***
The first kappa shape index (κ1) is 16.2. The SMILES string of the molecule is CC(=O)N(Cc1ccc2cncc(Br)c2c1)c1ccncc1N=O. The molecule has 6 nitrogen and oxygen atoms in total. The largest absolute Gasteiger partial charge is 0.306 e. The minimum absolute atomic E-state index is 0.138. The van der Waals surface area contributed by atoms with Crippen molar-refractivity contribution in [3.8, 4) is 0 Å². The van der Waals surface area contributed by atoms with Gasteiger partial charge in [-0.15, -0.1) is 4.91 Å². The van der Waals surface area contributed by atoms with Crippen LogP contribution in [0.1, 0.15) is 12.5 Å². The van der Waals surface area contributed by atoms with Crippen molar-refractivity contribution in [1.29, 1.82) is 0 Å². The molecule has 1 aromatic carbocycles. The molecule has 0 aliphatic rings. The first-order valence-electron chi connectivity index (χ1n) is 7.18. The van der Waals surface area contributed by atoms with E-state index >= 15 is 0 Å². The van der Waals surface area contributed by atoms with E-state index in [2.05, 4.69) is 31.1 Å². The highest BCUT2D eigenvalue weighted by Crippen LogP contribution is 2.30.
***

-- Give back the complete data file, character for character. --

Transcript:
The first kappa shape index (κ1) is 16.2. The SMILES string of the molecule is CC(=O)N(Cc1ccc2cncc(Br)c2c1)c1ccncc1N=O. The molecule has 6 nitrogen and oxygen atoms in total. The largest absolute Gasteiger partial charge is 0.306 e. The minimum absolute atomic E-state index is 0.138. The van der Waals surface area contributed by atoms with Crippen molar-refractivity contribution in [3.8, 4) is 0 Å². The van der Waals surface area contributed by atoms with Gasteiger partial charge in [-0.15, -0.1) is 4.91 Å². The van der Waals surface area contributed by atoms with Crippen LogP contribution in [0.1, 0.15) is 12.5 Å². The van der Waals surface area contributed by atoms with Crippen molar-refractivity contribution in [1.29, 1.82) is 0 Å². The molecule has 1 aromatic carbocycles. The molecule has 0 aliphatic rings. The first-order valence-electron chi connectivity index (χ1n) is 7.18. The van der Waals surface area contributed by atoms with E-state index >= 15 is 0 Å². The van der Waals surface area contributed by atoms with E-state index in [2.05, 4.69) is 31.1 Å². The highest BCUT2D eigenvalue weighted by Crippen LogP contribution is 2.30.